Water Resources

Types of Water

The Water Cycle

The Water Cycle

Water is constantly moving through the hydrologic cycle

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Rivers, Streams, and Creeks

Rivers, Streams, and Creeks

Water quality data from state, federal, tribal, and local agencies

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Filter Total Items: 142
Date published: October 16, 2018
Status: Completed

Colorado River Basin Focus Area Study

As one of several Focus Area Studies within the USGS National Water Census (NWC), the USGS has completed a 3-year study of water availability and use in the Colorado River Basin.

Attribution: Water Resources
Date published: October 15, 2018
Status: Completed

Apalachicola-Chattahoochee-Flint River Basin Focus Area Study

As one of several National Focus Area Studies within the USGS National Water Census (NWC) the USGS completed a 3-year study of water availability and use in the Apalachicola-Chattahoochee-Flint (ACF) River Basin.

Attribution: Water Resources
Date published: September 17, 2018
Status: Active

Drinking Water Taste and Odor

Some water is just unpleasant to drink—it’s cloudy, or it smells or tastes bad. Some drinking water discolors teeth or skin, stains laundry or plumbing fixtures, or corrodes or clogs pipes. These effects are caused when some naturally occurring constituents occur at concentrations high enough to be a nuisance, and are particularly common where groundwater is used as a drinking water supply....

Date published: September 17, 2018
Status: Active

Water-Quality Trends

Is water quality getting better or worse?  Answering this deceptively simple question has been a fundamental objective of the USGS National Water-Quality Assessment Project’s research. Learn about trends in contaminants in the nation’s streams and rivers, trends in contaminants that collect in the bed sediment of streams and lakes, and changes in the quality of the nation’s groundwater.

Contacts: Barbara Mahler
Date published: September 17, 2018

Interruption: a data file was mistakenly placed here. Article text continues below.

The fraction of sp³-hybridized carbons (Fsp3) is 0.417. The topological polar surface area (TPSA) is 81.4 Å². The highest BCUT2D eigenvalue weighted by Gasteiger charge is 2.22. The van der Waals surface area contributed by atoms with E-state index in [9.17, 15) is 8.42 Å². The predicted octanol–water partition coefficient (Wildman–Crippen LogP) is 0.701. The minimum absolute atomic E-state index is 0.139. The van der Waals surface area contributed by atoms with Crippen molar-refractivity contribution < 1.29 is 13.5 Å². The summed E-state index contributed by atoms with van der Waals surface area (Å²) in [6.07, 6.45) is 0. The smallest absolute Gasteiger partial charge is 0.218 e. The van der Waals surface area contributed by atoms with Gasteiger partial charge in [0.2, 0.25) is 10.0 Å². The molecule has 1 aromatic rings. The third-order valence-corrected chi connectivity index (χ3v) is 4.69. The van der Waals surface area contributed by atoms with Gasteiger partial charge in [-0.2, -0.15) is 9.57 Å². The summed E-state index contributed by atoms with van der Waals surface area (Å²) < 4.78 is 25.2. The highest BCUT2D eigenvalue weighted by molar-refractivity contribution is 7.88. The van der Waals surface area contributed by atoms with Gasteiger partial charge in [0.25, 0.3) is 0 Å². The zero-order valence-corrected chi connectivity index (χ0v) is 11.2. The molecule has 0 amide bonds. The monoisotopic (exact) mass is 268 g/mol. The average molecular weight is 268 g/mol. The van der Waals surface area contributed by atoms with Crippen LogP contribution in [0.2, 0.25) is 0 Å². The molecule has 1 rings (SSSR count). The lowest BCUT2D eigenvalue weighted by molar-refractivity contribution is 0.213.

Status: Active

Stream Ecology

Who lives in your stream? Rivers and streams, even small ones, are teeming with a vast number of species, including fish, aquatic invertebrates, and algae. Stream ecology is the study of those aquatic species, the way they interrelate, and their interactions with all aspects of these flowing water systems.

Date published: July 23, 2018
Status: Active

Flood Inundation Mapping Science

When planning for a flood, there are three key questions that must be answered: What areas will be flooded? How deep will the flood waters get? When will the flood arrive? Historical flooding can help a community anticipate how much impact similar flood events could have, but there are other methods and tools that can provide more accurate and nuanced estimations of a wide variety of...

Attribution: Water Resources
Date published: July 16, 2018
Status: Active

Flood Inundation Mapping (FIM) Program

Floods are the leading cause of natural-disaster losses in the U.S. More than 75 percent of declared Federal disasters are related to floods, and annual flood losses average almost $8 billion with over 90 fatalities per year. Although the amount of fatalities has declined due to improved early warning systems, economic losses continue to rise with increased urbanization in flood-hazard areas...

Attribution: Water Resources
Date published: June 8, 2018
Status: Completed

Facts About Water

Yes, of course the most obvious fact about water is that it is wet, at least in the liquid state. But, there are many more facts about water that make it a most fascinating substance, one that all life on and in the Earth depends on.

Contacts: Ask USGS
Attribution: Water Resources
Date published: May 10, 2018
Status: Active

Gold King Mine release (2015): USGS water-quality data and activities

On August 5, 2015, U.S. EPA was conducting an investigation of the Gold King Mine near Silverton, Colorado. While excavating as part of the investigation, water began leaking from the mine tunnel, and about three million gallons of water and sediment were released into Cement Creek, a tributary of the Animas River. The USGS provided pre- and post-release water-quality and streamflow data from...

Attribution: Water Resources
Date published: March 1, 2018
Status: Active

Birdsall-Dreiss Distinguished Lecturer: Clifford I. Voss

Clifford Voss was selected as the 2015 Birdsall-Dreiss Distinguished Lecturer by the Geological Society of America. Cliff, an internationally recognized expert in groundwater modeling, has over 35 years of project management, implementation, field work and research experience in groundwater systems. Upon request, Cliff will present general-audience lectures on groundwater or ground ice/...

Attribution: Water Resources